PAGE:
Reggae Trilogy Celebrates a Movement

Author  Dawn A. Davis

“My first day on the job was Monday May 11, 1981, 10:00 AM. At quarter to twelve the phone rang. It was Rita Marley and she wanted to talk to Don. So, Don gets on the phone, then he flashes out the door. And as he is going out the door he turns around and says, if anybody calls you don’t know anything. I knew right then that Bob was gone. He died that day in Miami”, says M Peggy Quattro.

Trilogy rQuattro, co-founder of Reggae Report and author of the recently published eBook Reggae Trilogy worked for Don Taylor, Bob Marley’s manager, in 1981. It was her official foray into the world of reggae music.

“It was an amazing journey working with Don Taylor. Jimmy Cliff became my friend, Gregory Isaacs was a real character. It was a dream job, it really was”.

But, Quattro left the job about nine months later because according to her, “it was really crazy.” Her next foray into the world of reggae music was working for Joe Gibbs.

“Working with Joe, I got to meet Dennis Brown, Culture, Yellowman, and J.C. Lodge, everybody. I did that for a while until it got very intense".

Her next role in 1982 would see her as Director of the largest reggae festival in the United States — Caribbean Sunburst, produced by the late reggae disk jockey Clint O’Neil. The four-day music fest was held in Key Biscayne, Florida annually and attracted the top names in reggae music.

Then, in 1983 Quattro and Michael Williams aka Mikey Zappow, founder and lead singer of the reggae band Zap Pow, started a one-page newsletter called Reggae Report. They felt that reggae wasn’t getting the respects it deserved. It wouldn’t be long before that fledgling publication grew exponentially, becoming the reggae music industry’s iconic magazine.

Movement

The writer/publisher had been involved in music for most of her adult life, but reggae was not on her radar back then. It wasn’t until she travelled to Germany in the 1970s that her German friends introduced her to this music “with an unusual beat”, say says.

“Reggae was huge in Europe in those days. When I heard that music, that was it, I was in love, I was in love with Jimmy Cliff, I was in love with Bob Marley, I was in love with Jamaica. But, reggae is not just about Bob Marley or Jimmy Cliff. Reggae became a movement”.

It is this movement that Quattro honoured in Reggae Report magazine, and continues to celebrate with Reggae Trilogy. Taking readers through the heyday of reggae and dancehall — the 80s and 90s. — with more than 200 images of the artistes that made the era stand out.

The book features 13 chapters that explores the bands, legends, women, dub poets, the Marleys and more in striking original images. With a Forward by celebrated female reggae singer Nadine Sutherland, readers are taken through the era that cemented Jamaican music in the hearts and minds of music lovers internationally. Sutherland, who won the Tastee Talent Contest in 1979 at the age of 11, reminisces about the Reggae Report as being “the bible for anything reggae…that captured cutting-edge stories about who is who in the 80s and 90s reggae/dancehall scene” without the benefit of the internet.M Peggy Quattro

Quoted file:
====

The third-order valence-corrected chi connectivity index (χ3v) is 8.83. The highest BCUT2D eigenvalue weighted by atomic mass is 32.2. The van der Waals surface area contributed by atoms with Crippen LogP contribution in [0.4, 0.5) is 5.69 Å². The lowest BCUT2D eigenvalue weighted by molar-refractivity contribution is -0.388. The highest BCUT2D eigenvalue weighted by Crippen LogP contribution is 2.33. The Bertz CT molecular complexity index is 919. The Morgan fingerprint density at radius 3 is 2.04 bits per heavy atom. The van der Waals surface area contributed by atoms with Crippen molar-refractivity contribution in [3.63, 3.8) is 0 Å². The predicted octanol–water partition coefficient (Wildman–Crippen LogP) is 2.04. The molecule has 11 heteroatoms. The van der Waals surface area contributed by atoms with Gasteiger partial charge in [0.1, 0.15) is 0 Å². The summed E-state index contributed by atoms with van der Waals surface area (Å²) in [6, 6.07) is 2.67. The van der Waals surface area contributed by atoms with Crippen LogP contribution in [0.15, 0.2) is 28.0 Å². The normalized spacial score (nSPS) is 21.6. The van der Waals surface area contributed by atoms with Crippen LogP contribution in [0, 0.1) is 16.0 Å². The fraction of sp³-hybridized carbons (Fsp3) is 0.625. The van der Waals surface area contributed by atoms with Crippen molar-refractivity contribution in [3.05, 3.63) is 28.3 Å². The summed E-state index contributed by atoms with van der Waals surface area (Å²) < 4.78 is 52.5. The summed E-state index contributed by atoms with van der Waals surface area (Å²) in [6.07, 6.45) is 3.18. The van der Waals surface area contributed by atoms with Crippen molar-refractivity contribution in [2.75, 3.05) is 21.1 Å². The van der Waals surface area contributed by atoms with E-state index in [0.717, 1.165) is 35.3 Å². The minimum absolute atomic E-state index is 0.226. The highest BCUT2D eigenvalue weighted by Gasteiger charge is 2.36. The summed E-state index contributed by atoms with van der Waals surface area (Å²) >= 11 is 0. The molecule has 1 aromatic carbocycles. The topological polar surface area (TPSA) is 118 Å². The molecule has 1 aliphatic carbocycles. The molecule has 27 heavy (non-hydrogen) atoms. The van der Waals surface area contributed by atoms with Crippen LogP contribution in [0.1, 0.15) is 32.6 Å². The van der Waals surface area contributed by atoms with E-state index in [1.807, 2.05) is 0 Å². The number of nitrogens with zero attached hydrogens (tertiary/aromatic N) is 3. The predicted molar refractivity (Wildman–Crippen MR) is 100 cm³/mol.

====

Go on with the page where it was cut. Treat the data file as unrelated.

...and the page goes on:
This indeed ‘ah dih lick’ as Quattro was able to capture all the ‘voices’ and images of the great reggae artistes of the era. Reggae Trilogy continues that journey. The thousands of promotional photos, headshots, and album covers the publisher received over the years has now become part of this trilogy series that will take readers back through reggae history with stunning black & white photos and facts not seen anywhere else.

In fact, each chapter is preceded by commentary and tidbits about the theme, filling in gaps about some of reggae’s most important pioneers. Bands like Chalice, Third World, Burning Spear, Skatalites, Steel Pulse, Roots Radics, and the like jump out at readers, bringing back the era in full style.

Quattro pays homage to the legends that paved the way for Jamaican music. From Mento to Ska and Rock Steady to Lovers Rock, Joe Higgs, Lee ‘Scratch’ Perry, Bunny Wailer, Dennis Brown, U-Roy, and The Jolly Boys stare back at us as we reminisce about the music that started it all.

The women who marked the era are also celebrated for their contribution. From a young Nadine Sutherland to Dawn Penn, Judy Mowatt, Marcia Griffiths, J.C. Lodge, Rita Marley, Sister Carol, and Carlene Davis the eBook presents a balanced view of the music-makers who created a genre of music.

Of course, dancehall could never be left out, for it is this group of ‘toasters’ who captured the attention of the younger generation of music lovers. Under the heading “Dancehall Rules!” Hats are raised to early DJs like Super Cat, Shelly Thunder, Chaka Demus & Pliers, Shabba Ranks, Tiger, and Lt. Stitchie who carved out spaces for today’s dancehall artistes.

Groups, Musicians, Dub Poets, International, USA Reggae, the Marleys, Industry Pros continue the musical history lessons under their own chapters. There is so much to see and take in! Hence, the creation of this trilogy series.

Available worldwide on amazon.com and reggaereport.com, Reggae Trilogy, the first of three volumes, plus a bonus book, promises to educate, entertain, and surprise all reggae lovers and aficionados.

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